Are crabs being
protected by the
spines closest to
the bottom?


And, oh yes, the urchins' defensive
skills are helping in one other very im-
portant area. As night falls, the urchins
stroll to the top of the coral reef- pro-
viding great protection to vulnerable
coral by giving immediate negative feed-
back to anyone falling too close !

Story and photo by Dee Scarr


Dee Scarr conducts "Touch the Sea" dives. They will enhance your
diving forever. Call 717-8529. See her slide show "Touch the Sea"
at Capt. Don's Habitat, Mondays, 8:30pm.


STRAIGHT TALK
t's all about dating, love, sex, friendship, and marriage so let's
talk. Emailyour relationship questions to my attention:

Question (Part II of III, continuing) from:
Better to rise than to fall in love. Betty Wills

Part I addressed the reader's perception of how most relationships are based on
mutual understanding rather than true love and how economics create tolerance
for a breadwinner's misbehavior in a relationship.

Dear Betty,
There are three kinds of love as I can see:
First the strongest: The love from a mother to her child. Every woman has the abil-
ity to love her child in her, and before she has a child she gives it to her lover.
Sometimes, but not often, does she have enough time or energy to give her man that
same love after her child is bor. If not, the man leaves her, looking for another
woman to give him that powerful loving feeling again. Her love towards her child is
unconditional, is real, true love.
Second is the lusty love of mutual attraction that makes a man and a woman fall in
love to enjoy each other immensely in freedom and leads to sexual pleasure that
mostly leads to the woman getting pregnant. Then she changes and the man's role to
"plant his seed" is over, done. He mostly then looks for a next opportunity to plant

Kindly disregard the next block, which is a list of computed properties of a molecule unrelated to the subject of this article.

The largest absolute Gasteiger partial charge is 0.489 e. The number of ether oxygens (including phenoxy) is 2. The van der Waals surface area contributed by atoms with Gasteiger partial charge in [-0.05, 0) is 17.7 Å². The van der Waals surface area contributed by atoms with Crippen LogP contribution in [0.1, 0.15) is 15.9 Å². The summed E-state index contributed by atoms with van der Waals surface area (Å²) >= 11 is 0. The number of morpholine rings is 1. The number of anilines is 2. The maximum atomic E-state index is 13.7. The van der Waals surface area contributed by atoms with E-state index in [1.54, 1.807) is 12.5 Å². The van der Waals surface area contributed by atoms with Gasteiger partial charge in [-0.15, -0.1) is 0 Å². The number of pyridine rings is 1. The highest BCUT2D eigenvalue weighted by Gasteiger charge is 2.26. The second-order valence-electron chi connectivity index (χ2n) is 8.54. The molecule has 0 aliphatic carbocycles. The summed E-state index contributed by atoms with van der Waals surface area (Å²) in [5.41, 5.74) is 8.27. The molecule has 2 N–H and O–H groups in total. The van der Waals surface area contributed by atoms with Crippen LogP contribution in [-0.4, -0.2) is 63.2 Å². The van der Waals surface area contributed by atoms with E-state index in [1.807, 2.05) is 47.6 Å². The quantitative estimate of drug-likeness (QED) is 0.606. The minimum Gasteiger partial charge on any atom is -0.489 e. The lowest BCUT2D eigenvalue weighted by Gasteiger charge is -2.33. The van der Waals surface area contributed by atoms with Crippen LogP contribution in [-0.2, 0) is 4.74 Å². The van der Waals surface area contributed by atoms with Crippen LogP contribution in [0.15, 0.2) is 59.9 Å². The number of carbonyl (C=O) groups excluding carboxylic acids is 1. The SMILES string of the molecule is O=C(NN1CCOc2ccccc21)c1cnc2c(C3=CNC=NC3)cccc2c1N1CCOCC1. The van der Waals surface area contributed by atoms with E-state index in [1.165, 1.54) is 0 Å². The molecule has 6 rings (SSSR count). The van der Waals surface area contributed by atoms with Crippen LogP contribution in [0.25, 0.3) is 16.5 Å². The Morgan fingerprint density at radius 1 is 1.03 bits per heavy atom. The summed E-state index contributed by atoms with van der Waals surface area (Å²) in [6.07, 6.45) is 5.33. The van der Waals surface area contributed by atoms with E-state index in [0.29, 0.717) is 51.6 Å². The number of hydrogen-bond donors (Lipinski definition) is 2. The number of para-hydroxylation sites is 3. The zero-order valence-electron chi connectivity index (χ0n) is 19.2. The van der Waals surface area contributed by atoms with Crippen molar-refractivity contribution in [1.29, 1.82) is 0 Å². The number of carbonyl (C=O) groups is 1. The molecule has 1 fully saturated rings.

his seed, unconsciously mostly, because that is the way of nature. Also, when no
pregnancy results, the lovemaking becomes a habit and he with his hunter instinct
looks for new and more excitement. We call it jealousy, but it is possessiveness, the
want to own the other. Marriage is not a natural situation, as true love cannot flour-
ish in captivity, it needs freedom.
Third is the love that Jesus showed us, total and pure. That kind of love is not possi-
ble in our world. Politicians and rich people and religious leaders have destroyed it
completely. Examples enough: To show love for your country you must not love
another country. To love your partner, you may not love another. To love your
church you are not to love another religion, and so on and so forth
(Part III will address the remaining issues presented in an emailfrom this reader.)

ANSWER: Why limit it to three? There are as many kinds of love as there are
ways to express it most of which can be lots of fun but this is a "family" paper,
so I will stick to the three kinds of love you mentioned...First, the strongest being
mother to child.
It's perfectly natural for mothers to love and protect their children as do fathers -
and by giving equally of your love and time you can maintain balance within the
family. When man plants his seed, he must also take responsibility to reap what
he's sown. Children are a responsibility shared equally by both parents. Granted,
they do reduce the time parents once spent together, but rather than see it as a nega-
tive in your relationship, consider your children an extension of your love, not a
reduction of it. Neither parent should feel jealous or neglected because of the time
or love a child receives from either partner. Such feelings are no different from the
possessiveness you defined as jealousy, or the need to dominate. Furthermore, lov-
ing your children and spending time with them doesn't justify a cheating partner.
The demands of young children are enough for a parent to handle without adding
the demands of a selfish partner who is jealous of his/her own children.
Secondly your reference to lust, a man's instinctual need to hunt, and the habit of
love making, consider the following: early man instinctually hunted prey, not
women. A diet of women is dangerous to a man's health. With the difficulties
early man encountered in the absence of modem conveniences -no vehicle, rifle, or
bullets; just his own two feet, a wooden club, and a few rocks hunting for food
was extremely difficult, and in many instances, he was probably the one being
hunted. Dinosaurs could run really fast. Common sense tells us early man had his
hands full taking care of one woman, their children, and probably their aging par-
ents. Quite frankly, a man's need for more than one partner is nothing more than
(Continued on page 12)


Bonaire Reporter March 9 to March 16, 2007


Page 9











Ask the Dietitian


COME BON Y HACI MOVECION


IAM


A ccording to the guidelines for
healthy eating...........
The healthiest nutrition is rich in fruits,